Under previous rules, trading in individual mainland Chinese stocks had to remain within a 10 per cent price limit based on the prior day’s close. Monday’s innovation extended restrictions to the entire CSI 300 index, however; this time at even tighter boundaries of 5 per cent and 7 per cent. In essence, if an upward or downward move exceeds 5 per cent, the index goes into auction mode (when trades may be submitted but not executed). A subsequent move to the 7 per cent boundary means all stocks are suspended. Read more
For much of the early 2000s, Brazil, Russia, India, and China (the Brics) were seen not just as “the engine of new demand growth and spending power,” as Goldman Sachs researchers put it in 2003, but also as the likely begetters of a new international order, in which the US – and the west more generally – would play a much less significant role.
Today, the idea that the Brics could lead the way to this new order seems more distant than ever. Read more
Reform is a pressing need across emerging markets, especially as global demand remains weak and rising US interest rates threaten to increase funding costs. For countries to revive growth, they will need to create a more favourable environment for business. Politicians in many countries acknowledge this and have put structural economic reforms at the heart of their governing agenda.
But everywhere the outlook for reform is heavily dependent on political leadership and the larger political economy: where leadership and popular support for reform is strong – as in India – the outlook is positive; but where politicians are more interested in power than leadership – such as in Turkey and South Africa – the prospects for positive change are dim. Read more
By Jayant Rikhye, HSBC
To the list of emerging Asia’s economic powerhouses, add one more: South East Asia and its 625 million inhabitants.
Spanning countries as diverse as Vietnam, Indonesia, the Philippines and Singapore, the Association of South East Asian Nations (Asean) is often considered an “also-ran” that gets far less attention than China and India.
To underestimate the region, however, would be a mistake. Read more
The move to confer reserve status on China’s currency is part of a process that could lead to nearly $3tn being injected into the country’s bond and equity markets. We’ve taken a close look at where the money could come from.
On its own, the inclusion of the renminbi in the International Monetary Fund’s basket of reserve currencies, known as the Special Drawing Right (SDR), could lead to capital flows of $30bn into China within the next 12 months. Read more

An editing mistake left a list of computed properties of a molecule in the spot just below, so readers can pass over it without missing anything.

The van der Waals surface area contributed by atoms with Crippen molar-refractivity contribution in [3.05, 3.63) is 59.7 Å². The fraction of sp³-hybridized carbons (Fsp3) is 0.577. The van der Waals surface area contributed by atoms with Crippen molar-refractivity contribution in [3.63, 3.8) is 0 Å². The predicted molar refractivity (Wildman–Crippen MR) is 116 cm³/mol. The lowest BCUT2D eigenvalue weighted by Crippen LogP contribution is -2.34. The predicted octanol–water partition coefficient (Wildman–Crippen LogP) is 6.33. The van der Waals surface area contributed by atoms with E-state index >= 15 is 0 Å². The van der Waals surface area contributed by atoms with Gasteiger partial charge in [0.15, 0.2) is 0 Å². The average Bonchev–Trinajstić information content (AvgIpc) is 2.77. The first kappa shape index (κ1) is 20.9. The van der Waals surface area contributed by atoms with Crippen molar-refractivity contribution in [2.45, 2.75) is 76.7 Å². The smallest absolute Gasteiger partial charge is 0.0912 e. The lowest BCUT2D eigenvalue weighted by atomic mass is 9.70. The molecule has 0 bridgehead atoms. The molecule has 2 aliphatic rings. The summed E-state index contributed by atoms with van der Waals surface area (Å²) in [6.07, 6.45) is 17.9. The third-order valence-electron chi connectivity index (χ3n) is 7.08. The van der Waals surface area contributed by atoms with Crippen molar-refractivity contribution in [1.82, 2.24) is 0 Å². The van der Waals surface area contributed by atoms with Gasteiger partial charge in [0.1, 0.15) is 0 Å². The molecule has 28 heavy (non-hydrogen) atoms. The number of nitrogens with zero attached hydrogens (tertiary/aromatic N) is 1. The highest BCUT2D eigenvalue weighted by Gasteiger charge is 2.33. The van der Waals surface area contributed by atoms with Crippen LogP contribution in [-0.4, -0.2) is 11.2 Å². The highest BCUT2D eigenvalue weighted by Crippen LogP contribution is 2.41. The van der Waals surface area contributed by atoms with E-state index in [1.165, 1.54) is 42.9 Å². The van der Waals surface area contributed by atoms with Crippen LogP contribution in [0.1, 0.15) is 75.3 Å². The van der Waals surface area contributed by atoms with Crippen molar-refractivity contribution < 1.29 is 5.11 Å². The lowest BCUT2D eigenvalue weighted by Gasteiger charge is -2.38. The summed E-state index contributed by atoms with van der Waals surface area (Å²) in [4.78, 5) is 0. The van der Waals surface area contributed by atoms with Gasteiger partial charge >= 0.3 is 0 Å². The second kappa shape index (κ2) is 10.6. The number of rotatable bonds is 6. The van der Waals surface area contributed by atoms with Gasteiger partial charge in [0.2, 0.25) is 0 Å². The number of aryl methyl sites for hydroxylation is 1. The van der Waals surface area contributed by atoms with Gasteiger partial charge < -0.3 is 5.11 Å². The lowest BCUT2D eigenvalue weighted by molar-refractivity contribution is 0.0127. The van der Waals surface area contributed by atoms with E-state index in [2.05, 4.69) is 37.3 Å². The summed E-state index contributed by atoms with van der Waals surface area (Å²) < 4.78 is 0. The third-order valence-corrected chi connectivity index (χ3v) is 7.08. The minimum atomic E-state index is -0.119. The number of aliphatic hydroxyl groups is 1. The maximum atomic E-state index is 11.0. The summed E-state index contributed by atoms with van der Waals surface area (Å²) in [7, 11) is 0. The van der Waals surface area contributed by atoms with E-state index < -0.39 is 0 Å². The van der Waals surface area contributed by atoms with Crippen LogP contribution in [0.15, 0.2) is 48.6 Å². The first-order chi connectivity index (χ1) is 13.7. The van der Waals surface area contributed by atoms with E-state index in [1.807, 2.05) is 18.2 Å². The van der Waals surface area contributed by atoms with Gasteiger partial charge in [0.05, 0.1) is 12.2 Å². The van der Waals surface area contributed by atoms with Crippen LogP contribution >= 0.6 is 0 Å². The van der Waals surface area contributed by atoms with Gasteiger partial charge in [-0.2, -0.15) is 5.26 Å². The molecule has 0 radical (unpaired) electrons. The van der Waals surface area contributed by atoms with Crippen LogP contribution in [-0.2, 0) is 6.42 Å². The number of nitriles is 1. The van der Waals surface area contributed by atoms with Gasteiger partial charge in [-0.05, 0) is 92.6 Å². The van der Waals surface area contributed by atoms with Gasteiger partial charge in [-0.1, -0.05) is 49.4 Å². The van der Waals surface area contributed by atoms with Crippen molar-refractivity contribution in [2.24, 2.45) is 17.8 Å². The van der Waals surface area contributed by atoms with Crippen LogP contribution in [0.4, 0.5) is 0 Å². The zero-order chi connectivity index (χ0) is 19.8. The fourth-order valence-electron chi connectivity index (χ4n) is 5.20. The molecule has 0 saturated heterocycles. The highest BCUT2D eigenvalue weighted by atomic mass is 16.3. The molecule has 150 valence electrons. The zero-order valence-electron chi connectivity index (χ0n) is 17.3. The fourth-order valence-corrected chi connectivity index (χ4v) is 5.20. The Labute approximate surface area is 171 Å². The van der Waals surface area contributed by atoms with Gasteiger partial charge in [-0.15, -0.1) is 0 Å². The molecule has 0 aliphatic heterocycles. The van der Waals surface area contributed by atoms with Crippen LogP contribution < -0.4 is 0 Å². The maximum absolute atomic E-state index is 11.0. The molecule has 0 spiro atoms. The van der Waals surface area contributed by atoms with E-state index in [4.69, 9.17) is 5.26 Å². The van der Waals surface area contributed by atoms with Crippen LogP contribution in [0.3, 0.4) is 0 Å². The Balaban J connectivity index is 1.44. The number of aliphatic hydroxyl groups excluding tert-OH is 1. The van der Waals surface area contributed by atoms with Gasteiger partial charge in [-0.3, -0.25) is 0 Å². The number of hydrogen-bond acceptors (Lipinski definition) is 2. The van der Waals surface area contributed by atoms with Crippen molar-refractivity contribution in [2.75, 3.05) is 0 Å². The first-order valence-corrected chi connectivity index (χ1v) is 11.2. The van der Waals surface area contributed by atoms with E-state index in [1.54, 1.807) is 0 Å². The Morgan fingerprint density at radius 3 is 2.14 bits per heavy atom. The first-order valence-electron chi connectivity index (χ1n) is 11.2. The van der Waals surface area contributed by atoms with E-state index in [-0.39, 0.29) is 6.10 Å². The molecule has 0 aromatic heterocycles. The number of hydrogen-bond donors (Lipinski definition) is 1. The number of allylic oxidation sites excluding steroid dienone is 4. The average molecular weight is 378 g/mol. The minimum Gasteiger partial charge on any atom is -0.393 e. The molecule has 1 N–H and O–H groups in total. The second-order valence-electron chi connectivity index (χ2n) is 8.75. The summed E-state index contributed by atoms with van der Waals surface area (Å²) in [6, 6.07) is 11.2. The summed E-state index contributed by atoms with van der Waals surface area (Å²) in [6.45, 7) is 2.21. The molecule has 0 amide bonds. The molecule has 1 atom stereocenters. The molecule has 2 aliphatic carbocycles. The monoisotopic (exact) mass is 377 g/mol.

“Living in a world strewn with the wreckage of the Soviet empire it is hard for most people to realise that there was a time when the Soviet economy, far from being a byword for the failure of socialism, was one of the wonders of the world – that when Khrushchev pounded his shoe on the UN podium and declared, ‘We will bury you’, it was an economic rather than a military boast”. Paul Krugman (1994)
When in 1959, Nikita Khrushchev visited the Unites States, the spectacular economic growth recorded by the Soviet Union was commonly regarded as a challenge to the supremacy of the western model of democratic capitalism. Impressive statistics, such as its manufacturing output of tractors, mesmerised western opinion formers. Newsweek warned that the Soviet Union might well be “on the high road to economic domination of the world”. Read more
By David Mann, Standard Chartered
Economic ties around the world are evolving fast, even during the current period of relatively sluggish global growth. For Asia – the world’s most open region to trade – the question of which of the major economies matters most for external sector growth is critical.
If we just look at which economies dominate global growth, back in 2000, the answer to this question was clearly the US, and particularly the US consumer. The US economy accounted for a quarter of global GDP growth. Meanwhile, China accounted for just 7 per cent of world growth, despite its rapidly growing economy.
However, by 2014, the US share of global GDP growth had fallen to 16 per cent, whereas China’s share had risen to 30 per cent – despite the country’s slowdown. Read more
How times change. President Xi Jinping has just become the first Chinese president to attend a climate change conference. His presence in Paris could hardly have been more symbolic of the dramatic shift underway in China, under its New Normal economic policy. After all, it was only six years ago, at the Copenhagen Climate conference, that China’s then premier Wen Jiabao single-handedly wrecked any chance of agreement.